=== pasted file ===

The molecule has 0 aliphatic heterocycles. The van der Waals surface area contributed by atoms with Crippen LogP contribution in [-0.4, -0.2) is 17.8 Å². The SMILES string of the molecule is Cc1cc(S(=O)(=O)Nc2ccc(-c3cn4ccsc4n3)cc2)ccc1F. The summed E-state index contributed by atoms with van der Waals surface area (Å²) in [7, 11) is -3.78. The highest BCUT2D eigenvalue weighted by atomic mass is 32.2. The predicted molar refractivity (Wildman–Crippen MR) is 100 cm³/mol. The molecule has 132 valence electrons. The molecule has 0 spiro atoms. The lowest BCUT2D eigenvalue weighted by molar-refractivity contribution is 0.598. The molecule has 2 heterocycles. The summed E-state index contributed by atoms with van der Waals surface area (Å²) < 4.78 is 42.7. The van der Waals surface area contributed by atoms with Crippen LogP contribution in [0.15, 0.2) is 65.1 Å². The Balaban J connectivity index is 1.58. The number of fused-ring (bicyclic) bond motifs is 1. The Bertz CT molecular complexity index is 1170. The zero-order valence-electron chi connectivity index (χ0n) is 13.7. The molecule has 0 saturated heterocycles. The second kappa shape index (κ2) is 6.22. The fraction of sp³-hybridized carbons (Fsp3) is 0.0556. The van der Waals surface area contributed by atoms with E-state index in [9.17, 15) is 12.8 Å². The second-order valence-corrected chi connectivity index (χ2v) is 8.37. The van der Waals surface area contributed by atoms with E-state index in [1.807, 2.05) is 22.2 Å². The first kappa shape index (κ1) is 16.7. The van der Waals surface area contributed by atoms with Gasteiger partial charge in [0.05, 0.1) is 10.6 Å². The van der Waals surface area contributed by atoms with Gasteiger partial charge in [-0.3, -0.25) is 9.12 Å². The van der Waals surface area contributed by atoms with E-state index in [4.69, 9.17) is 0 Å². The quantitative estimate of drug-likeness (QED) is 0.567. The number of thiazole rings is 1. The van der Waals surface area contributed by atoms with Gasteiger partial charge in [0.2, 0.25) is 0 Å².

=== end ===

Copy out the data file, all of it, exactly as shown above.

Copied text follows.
The molecule has 0 aliphatic heterocycles. The van der Waals surface area contributed by atoms with Crippen LogP contribution in [-0.4, -0.2) is 17.8 Å². The SMILES string of the molecule is Cc1cc(S(=O)(=O)Nc2ccc(-c3cn4ccsc4n3)cc2)ccc1F. The summed E-state index contributed by atoms with van der Waals surface area (Å²) in [7, 11) is -3.78. The highest BCUT2D eigenvalue weighted by atomic mass is 32.2. The predicted molar refractivity (Wildman–Crippen MR) is 100 cm³/mol. The molecule has 132 valence electrons. The molecule has 0 spiro atoms. The lowest BCUT2D eigenvalue weighted by molar-refractivity contribution is 0.598. The molecule has 2 heterocycles. The summed E-state index contributed by atoms with van der Waals surface area (Å²) < 4.78 is 42.7. The van der Waals surface area contributed by atoms with Crippen LogP contribution in [0.15, 0.2) is 65.1 Å². The Balaban J connectivity index is 1.58. The number of fused-ring (bicyclic) bond motifs is 1. The Bertz CT molecular complexity index is 1170. The zero-order valence-electron chi connectivity index (χ0n) is 13.7. The molecule has 0 saturated heterocycles. The second kappa shape index (κ2) is 6.22. The fraction of sp³-hybridized carbons (Fsp3) is 0.0556. The van der Waals surface area contributed by atoms with E-state index in [9.17, 15) is 12.8 Å². The second-order valence-corrected chi connectivity index (χ2v) is 8.37. The van der Waals surface area contributed by atoms with E-state index in [1.807, 2.05) is 22.2 Å². The first kappa shape index (κ1) is 16.7. The van der Waals surface area contributed by atoms with Gasteiger partial charge in [0.05, 0.1) is 10.6 Å². The van der Waals surface area contributed by atoms with Gasteiger partial charge in [-0.3, -0.25) is 9.12 Å². The van der Waals surface area contributed by atoms with E-state index in [4.69, 9.17) is 0 Å². The quantitative estimate of drug-likeness (QED) is 0.567. The number of thiazole rings is 1. The van der Waals surface area contributed by atoms with Gasteiger partial charge in [0.2, 0.25) is 0 Å².